They just don’t make steakhouses like Bern’s in Tampa, Florida, anymore. It opened in 1956, and in its warm and inviting dining rooms or private rooms, you can indulge in 20 kinds of caviar and more than 50 individual cuts of steak. For the sweetest moments in life, go for one of the more than 50 desserts served in a separate “dessert lounge” and your choice of more than 500,000 bottles of wine. It’s no wonder we’ve named it No. 1 on our list of the best steakhouses in America.
Part of the Star Provisions complex, Bacchanalia opened in 1993 and has long been one of Atlanta’s premier fine-dining destinations. The dining room in this Georgia hotspot is trendy yet refined, with a long Chesterfield-style banquette, spacious tables, hanging Edison bulbs, soaring ceilings and plenty of windows. Highlights from chef Jonathan Kallini’s menu include Rohan duck with eggplant and onion, dry-aged Prime New York strip and Maine lobster with caviar and Champagne.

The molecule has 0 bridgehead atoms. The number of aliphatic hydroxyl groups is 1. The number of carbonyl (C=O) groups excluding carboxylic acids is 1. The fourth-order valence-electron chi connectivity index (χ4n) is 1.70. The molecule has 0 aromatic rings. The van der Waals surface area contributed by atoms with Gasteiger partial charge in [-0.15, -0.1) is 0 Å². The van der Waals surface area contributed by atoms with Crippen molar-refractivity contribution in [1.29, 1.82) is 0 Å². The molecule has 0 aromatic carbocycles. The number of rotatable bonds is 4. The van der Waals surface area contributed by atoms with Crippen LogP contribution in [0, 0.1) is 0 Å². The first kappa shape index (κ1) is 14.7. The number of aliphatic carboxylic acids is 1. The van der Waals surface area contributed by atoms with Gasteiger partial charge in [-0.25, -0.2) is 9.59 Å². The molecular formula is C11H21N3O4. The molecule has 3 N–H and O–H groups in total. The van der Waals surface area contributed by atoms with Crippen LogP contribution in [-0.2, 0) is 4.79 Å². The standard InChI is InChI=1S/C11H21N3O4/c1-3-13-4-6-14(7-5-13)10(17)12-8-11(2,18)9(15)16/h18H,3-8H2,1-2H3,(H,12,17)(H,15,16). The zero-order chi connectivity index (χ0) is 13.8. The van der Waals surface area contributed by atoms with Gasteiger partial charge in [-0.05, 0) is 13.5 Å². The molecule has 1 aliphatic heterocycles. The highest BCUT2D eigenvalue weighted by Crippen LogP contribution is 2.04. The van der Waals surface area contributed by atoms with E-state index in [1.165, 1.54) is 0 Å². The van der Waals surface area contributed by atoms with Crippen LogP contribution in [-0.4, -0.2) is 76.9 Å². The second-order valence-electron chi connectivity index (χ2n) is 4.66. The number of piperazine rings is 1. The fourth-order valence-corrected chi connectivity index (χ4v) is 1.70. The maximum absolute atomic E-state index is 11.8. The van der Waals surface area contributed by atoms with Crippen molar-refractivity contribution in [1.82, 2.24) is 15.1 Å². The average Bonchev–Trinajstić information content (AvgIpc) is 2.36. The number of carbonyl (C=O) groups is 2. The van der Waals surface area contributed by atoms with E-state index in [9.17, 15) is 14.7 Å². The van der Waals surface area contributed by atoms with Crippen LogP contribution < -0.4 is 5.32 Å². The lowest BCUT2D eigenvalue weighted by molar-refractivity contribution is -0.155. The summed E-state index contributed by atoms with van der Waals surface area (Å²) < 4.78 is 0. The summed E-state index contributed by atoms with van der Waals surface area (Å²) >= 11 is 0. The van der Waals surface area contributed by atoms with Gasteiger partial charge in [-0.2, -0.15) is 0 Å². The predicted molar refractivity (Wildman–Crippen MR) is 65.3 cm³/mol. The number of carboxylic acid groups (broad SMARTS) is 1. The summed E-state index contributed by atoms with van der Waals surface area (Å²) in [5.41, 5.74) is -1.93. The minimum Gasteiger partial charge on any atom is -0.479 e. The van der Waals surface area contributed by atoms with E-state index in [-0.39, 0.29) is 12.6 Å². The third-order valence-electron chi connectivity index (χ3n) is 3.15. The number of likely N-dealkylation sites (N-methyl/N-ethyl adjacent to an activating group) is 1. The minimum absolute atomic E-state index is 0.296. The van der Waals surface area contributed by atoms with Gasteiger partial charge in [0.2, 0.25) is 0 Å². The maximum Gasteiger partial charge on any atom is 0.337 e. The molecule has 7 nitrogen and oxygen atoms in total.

Chef Alan Wong has served traditional Hawaiian dishes with a contemporary twist using the finest island-grown ingredients at his eponymous Honolulu restaurant since 1995. It has a cool, understated ambiance with light woods and an open kitchen serving locally sourced dishes like seared ahi tuna with lotus root, Keahole lobster with curry butter and ginger-crusted red snapper. Alan Wong’s might no longer be a Hawaiian secret that only the locals know about, but it’s still a must-visit.
The upscale and classy Chandlers is a Boise, Idaho, institution. There’s a stylish martini bar, live jazz and private dining rooms for an intimate celebration. Steaks on offer include USDA prime strips and rib-eyes, Snake River Farms American wagyu, certified authentic Japanese wagyu and grass-fed filet mignon. There are plenty of deep leather booths with a sleek black color scheme illuminated by a cool, light blue ambient glow.